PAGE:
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    Active-duty, Guard medical teams building groundwork for PATRIOT North 2016

    Cadre coaches military medical for PATRIOT North 2016

    Photo By Andria Allmond | A 59th Training Support Squadron medical readiness training instructor from Joint Base...... read more read more



    Story by Tech. Sgt. Andria Allmond  

    111th Attack Wing

    Tech. Sgt. Andria Allmond
    111th Attack Wing Public Affairs

    VOLK FIELD AIR GUARD STATION, Wisc. -- An active-duty Air Force cadre from the 59th Training Support Squadron, Joint Base San Antonio, Camp Bullis, Texas, have been preparing Guardsmen for exercise PATRIOT North 2016 here since July 14.

    The 59th TSS medical readiness training instructors (MRTS) coached 15 separate military units in Expeditionary Medical Support (EMEDS) and En Route Patient Staging System (ERPSS) for both real-world application and exercise PATRIOT North 2016.

    “We’re here to train up the National Guard for natural disaster emergency situations,” said Capt. Nicholas Carroll, a 59th TSS EMEDS instructor. “A lot of the Guardsmen haven’t had the opportunity to work in this type of environment; so, they don’t know how the operating room, emergency room or command and control works in the field environment.”

    Carroll said his teams are working to ensure that the Guardsmen are fully prepared when the exercise kicks off July 19. He added that the role of the military during medical domestic operations, both real and notional, is to provide additional medical support for the state if needed. Many times, this support is in the form of erecting temporary hospitals and staging facilities, in addition to performing as medical care providers.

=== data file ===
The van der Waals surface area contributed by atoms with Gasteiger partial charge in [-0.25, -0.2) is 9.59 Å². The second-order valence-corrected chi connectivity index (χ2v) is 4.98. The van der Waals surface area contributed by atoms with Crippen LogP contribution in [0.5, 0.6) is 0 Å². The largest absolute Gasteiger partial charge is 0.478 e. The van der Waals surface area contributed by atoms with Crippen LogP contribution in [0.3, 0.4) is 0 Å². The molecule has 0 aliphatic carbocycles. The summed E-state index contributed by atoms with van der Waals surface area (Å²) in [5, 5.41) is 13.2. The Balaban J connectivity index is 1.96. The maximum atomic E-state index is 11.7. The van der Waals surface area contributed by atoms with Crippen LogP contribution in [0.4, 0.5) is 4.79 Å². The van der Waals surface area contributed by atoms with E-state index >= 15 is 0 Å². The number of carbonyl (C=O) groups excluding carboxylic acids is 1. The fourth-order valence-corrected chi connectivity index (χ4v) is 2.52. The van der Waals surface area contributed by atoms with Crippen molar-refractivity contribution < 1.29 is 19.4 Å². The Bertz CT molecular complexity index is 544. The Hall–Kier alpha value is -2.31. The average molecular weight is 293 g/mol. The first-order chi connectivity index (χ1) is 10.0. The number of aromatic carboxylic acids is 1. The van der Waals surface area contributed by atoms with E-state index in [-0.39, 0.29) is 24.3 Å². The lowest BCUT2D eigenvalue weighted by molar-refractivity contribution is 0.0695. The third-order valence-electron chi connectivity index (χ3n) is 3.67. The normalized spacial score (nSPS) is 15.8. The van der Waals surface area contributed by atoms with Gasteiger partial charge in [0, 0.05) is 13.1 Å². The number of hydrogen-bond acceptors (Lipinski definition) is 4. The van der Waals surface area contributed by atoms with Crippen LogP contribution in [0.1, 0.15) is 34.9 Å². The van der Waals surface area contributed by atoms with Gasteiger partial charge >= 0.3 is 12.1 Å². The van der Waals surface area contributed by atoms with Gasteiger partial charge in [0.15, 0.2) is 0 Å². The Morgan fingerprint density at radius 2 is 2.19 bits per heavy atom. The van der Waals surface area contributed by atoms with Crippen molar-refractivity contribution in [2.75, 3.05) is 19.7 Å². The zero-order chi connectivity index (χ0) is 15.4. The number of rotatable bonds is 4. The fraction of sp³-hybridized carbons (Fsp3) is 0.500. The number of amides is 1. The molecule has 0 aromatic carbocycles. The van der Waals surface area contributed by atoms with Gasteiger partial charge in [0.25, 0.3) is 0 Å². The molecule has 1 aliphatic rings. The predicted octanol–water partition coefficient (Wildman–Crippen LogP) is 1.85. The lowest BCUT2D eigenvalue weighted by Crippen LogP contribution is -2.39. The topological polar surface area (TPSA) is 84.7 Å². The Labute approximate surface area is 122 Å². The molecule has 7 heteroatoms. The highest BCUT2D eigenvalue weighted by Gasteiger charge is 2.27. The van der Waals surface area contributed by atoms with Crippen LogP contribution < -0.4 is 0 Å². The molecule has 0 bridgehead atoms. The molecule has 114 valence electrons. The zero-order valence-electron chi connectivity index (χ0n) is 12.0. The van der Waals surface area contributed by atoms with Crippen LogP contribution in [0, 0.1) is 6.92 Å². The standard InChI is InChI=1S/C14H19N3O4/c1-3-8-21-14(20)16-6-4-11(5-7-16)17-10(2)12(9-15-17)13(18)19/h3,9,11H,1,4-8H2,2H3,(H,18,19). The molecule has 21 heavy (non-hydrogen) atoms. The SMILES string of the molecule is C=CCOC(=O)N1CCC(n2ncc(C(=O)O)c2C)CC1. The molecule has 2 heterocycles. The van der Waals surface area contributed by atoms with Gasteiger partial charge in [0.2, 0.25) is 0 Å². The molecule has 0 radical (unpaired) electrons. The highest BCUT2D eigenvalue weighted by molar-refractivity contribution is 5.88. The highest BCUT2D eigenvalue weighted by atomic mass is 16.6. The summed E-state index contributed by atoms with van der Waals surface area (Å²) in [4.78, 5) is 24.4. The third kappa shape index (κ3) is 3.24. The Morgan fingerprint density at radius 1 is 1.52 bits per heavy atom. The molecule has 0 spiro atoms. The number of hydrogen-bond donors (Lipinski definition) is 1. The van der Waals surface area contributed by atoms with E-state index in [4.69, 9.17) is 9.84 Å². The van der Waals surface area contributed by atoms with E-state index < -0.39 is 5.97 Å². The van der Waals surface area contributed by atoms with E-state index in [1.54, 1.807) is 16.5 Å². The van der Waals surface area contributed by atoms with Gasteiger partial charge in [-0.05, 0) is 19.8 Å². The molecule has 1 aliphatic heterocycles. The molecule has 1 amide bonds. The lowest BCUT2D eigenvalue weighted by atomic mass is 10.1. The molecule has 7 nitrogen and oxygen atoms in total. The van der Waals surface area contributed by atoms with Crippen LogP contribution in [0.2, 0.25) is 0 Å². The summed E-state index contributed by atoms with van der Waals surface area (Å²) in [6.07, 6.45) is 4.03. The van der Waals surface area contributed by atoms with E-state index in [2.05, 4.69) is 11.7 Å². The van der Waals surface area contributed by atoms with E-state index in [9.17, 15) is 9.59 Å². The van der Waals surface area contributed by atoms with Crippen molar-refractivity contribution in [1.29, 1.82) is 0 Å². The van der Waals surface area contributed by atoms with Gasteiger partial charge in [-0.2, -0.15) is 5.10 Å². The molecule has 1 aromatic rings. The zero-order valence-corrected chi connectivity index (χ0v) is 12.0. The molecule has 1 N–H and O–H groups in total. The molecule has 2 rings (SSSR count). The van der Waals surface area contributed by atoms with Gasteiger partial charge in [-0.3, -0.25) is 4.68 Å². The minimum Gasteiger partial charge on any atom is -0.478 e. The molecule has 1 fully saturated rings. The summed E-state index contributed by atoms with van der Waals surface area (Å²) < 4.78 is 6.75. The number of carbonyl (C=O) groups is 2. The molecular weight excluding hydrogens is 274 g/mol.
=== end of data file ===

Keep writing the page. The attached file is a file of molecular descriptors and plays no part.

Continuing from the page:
The scenarios used during the training parallel those that medical providers face during real-world disasters: broken bones, blunt-force-injuries and illness resulting from inaccessibility to prescription medication.

    Carroll stated that the Guardsmen not only served as receptive students, but also as an impressive team. “These Guardsmen are coming from different units and the cohesiveness and teamwork they’ve displayed has been impressive. They’ve shown a lot of flexibility, which can be seen during the scenarios thrown at them – flexibility is critical.”

    While the medical training is the chief objective, a valuable side effect is the resulting total force integration and networking opportunity.

    Senior Airman Cordero Santiago, a dietetic therapist with the 113th Wing of the D.C. Air National Guard, said that he feels there is no palpable distinction between active-duty and National Guard Airmen.

    “It felt like we were equals,” he said. “It was nice because I feel that sometimes [Guardsmen] can be treated like civilian counterparts by active-duty instead of equal military counterparts. That wasn’t the case here.”

    Santiago also stated that the training he and his fellow Guard members received was unparalleled, making the difference between success and failure both in the exercise and the real world.

    “The [59th MRTS] are bringing in a lot of experience that we don’t get to see on the daily basis, but they do,” Santiago said. “This training is what is going to help us maintain a level head and clear mind during the actual exercise—the knowledge of first-hand experience versus a textbook. Also, it’s setting us up for those deployed situations where we are expected to meet and perform to the active-duty standard; it’s helping us meet that level.”



    Date Taken: 07.17.2016
    Date Posted: 07.17.2016 17:48
    Story ID: 204196

    Web Views: 396
    Downloads: 2